Salmon jump to clear obstacles in their path while travelling to their spawning grounds. Salmon hatch in freshwater rivers and then swim downstream to reach the ocean, where they mature. When they reach adulthood, the salmon swim back upstream to reach the spawning grounds where they hatched. To travel upstream, salmon have to jump up and over obstacles, such as waterfalls and rapids.
Salmon also jump for reasons that scientists do not completely understand. One possible reason is that the salmon are trying to rid themselves of parasitic sea lice through the friction created when they re-enter the water. Other scientists believe that it serves a role in helping the salmon to maintain buoyancy. Unlike a number of other species that have closed swim bladders, salmon have open swim bladders. To keep the swim bladders full of air, the salmon must gulp air from the surface. Their jumping behavior may aid them in swallowing air.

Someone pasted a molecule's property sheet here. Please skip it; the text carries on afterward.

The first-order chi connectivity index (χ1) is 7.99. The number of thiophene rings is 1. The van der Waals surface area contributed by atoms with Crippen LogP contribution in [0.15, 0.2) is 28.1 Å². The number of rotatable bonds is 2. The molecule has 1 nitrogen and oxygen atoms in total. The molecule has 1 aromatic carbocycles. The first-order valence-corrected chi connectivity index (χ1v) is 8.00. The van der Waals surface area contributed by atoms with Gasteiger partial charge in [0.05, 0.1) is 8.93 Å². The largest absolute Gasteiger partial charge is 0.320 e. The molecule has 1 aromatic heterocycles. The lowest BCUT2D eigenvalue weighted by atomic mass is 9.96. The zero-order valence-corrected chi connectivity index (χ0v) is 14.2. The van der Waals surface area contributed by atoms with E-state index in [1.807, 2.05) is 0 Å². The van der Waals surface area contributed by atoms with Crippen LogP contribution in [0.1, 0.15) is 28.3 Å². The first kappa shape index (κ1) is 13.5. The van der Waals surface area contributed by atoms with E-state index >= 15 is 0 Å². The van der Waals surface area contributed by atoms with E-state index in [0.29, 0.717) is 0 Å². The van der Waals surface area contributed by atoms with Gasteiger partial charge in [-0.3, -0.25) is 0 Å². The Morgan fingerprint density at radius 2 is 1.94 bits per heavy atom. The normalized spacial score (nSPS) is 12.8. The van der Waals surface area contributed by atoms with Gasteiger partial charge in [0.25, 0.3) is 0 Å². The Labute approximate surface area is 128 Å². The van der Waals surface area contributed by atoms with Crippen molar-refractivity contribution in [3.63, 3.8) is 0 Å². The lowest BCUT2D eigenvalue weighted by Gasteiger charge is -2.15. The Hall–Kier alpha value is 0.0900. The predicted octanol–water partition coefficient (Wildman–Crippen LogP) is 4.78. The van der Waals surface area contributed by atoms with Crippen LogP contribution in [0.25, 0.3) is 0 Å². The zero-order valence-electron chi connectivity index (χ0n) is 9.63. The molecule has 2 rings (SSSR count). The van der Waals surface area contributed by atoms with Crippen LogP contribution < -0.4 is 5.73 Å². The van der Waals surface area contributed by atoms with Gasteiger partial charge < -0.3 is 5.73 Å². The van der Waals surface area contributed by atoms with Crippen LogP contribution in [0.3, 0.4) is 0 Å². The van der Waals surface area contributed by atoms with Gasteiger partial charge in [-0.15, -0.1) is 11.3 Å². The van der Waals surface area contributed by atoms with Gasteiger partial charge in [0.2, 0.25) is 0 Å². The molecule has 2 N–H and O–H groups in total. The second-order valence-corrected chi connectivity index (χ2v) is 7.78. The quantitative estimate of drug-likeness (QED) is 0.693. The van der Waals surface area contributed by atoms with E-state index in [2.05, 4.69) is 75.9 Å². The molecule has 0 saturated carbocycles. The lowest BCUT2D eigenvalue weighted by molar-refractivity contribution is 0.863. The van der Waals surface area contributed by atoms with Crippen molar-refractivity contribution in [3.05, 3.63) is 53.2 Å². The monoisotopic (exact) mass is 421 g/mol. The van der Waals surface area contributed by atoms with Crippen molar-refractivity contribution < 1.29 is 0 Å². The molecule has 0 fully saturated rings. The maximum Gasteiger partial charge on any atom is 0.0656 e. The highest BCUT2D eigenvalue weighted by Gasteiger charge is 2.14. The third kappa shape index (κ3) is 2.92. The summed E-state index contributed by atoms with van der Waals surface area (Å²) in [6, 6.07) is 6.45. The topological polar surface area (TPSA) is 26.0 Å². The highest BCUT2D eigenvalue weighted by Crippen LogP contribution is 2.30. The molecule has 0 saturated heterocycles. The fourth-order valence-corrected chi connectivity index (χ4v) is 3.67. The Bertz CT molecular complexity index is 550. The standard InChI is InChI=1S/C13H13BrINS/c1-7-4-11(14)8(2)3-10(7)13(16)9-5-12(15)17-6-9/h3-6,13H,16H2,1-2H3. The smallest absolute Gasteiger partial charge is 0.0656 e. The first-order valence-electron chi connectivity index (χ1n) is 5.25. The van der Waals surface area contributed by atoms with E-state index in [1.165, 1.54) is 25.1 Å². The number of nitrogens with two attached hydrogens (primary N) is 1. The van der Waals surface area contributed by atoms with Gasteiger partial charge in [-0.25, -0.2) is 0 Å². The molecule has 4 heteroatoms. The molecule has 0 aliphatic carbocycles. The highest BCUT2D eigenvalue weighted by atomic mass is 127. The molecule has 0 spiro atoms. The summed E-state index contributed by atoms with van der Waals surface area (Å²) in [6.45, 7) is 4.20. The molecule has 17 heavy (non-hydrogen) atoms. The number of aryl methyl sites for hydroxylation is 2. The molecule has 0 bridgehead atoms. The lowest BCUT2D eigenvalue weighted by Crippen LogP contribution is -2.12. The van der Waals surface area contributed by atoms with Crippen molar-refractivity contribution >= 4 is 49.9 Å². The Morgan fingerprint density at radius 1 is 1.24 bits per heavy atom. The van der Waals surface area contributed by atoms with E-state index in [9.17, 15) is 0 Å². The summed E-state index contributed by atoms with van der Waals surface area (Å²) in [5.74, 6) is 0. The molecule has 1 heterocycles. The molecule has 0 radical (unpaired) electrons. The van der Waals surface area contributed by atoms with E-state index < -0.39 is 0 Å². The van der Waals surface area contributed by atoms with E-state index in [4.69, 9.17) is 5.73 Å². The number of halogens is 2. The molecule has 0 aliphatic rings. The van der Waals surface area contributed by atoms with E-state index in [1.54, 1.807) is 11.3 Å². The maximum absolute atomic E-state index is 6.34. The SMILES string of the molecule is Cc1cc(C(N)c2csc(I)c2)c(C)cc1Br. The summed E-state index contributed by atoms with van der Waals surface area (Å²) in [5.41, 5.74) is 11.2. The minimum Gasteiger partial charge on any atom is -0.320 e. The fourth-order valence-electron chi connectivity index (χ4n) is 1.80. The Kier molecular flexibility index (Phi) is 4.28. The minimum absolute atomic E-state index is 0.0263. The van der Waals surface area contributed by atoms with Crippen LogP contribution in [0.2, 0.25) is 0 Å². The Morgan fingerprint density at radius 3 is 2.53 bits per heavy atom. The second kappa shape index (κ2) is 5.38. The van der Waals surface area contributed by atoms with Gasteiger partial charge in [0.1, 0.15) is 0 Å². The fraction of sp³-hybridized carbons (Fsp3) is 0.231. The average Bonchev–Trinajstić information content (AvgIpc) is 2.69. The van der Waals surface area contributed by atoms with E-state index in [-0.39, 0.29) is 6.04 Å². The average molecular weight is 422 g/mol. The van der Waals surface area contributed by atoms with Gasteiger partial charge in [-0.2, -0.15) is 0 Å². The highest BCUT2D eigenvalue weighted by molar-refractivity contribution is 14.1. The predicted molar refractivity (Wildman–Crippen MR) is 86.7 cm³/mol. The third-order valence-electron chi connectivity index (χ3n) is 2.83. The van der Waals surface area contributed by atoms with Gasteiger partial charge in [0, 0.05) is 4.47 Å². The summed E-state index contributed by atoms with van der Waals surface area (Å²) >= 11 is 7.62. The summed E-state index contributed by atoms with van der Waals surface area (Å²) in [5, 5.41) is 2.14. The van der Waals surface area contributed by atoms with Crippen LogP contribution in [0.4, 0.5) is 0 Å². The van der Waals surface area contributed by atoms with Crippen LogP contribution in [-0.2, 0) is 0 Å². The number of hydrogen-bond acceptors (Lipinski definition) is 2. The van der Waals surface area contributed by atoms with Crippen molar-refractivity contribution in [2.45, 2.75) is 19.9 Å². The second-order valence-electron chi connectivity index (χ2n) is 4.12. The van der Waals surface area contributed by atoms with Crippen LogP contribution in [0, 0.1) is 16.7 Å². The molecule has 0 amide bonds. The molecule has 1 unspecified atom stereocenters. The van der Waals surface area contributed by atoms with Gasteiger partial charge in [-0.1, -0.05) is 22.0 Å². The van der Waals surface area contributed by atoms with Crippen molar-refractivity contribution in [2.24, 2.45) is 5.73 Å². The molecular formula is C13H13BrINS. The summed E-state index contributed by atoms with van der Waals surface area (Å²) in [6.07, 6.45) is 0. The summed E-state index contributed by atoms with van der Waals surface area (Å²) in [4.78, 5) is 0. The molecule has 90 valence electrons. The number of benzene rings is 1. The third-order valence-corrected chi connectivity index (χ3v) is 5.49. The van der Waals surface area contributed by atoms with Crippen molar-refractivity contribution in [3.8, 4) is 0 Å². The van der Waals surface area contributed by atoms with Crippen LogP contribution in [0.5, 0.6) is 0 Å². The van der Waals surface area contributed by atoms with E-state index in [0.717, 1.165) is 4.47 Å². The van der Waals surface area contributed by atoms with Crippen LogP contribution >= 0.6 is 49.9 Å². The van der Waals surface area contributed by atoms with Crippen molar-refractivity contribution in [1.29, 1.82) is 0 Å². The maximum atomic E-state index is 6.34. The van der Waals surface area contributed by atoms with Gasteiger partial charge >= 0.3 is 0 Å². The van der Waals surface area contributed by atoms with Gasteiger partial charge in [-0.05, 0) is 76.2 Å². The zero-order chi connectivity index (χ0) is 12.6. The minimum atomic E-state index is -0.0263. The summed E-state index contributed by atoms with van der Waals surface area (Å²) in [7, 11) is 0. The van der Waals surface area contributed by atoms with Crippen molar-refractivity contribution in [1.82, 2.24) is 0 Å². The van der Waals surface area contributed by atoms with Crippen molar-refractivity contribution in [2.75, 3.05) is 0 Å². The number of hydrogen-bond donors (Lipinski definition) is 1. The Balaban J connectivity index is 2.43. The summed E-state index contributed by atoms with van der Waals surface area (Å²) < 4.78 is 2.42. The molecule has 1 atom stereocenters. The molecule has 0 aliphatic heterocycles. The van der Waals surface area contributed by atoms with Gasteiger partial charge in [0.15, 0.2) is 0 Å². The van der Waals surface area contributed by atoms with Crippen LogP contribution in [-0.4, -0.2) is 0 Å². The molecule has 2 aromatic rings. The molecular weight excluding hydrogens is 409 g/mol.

Some salmon have been documented jumping obstacles that are 12 feet high; however, they cannot clear all objects that lie in their path. Sometimes, humans build dams or other structures that block the fishes’ path back to their spawning grounds. Salmon do not usually eat while swimming back up stream, and can only survive by living off their fat reserves.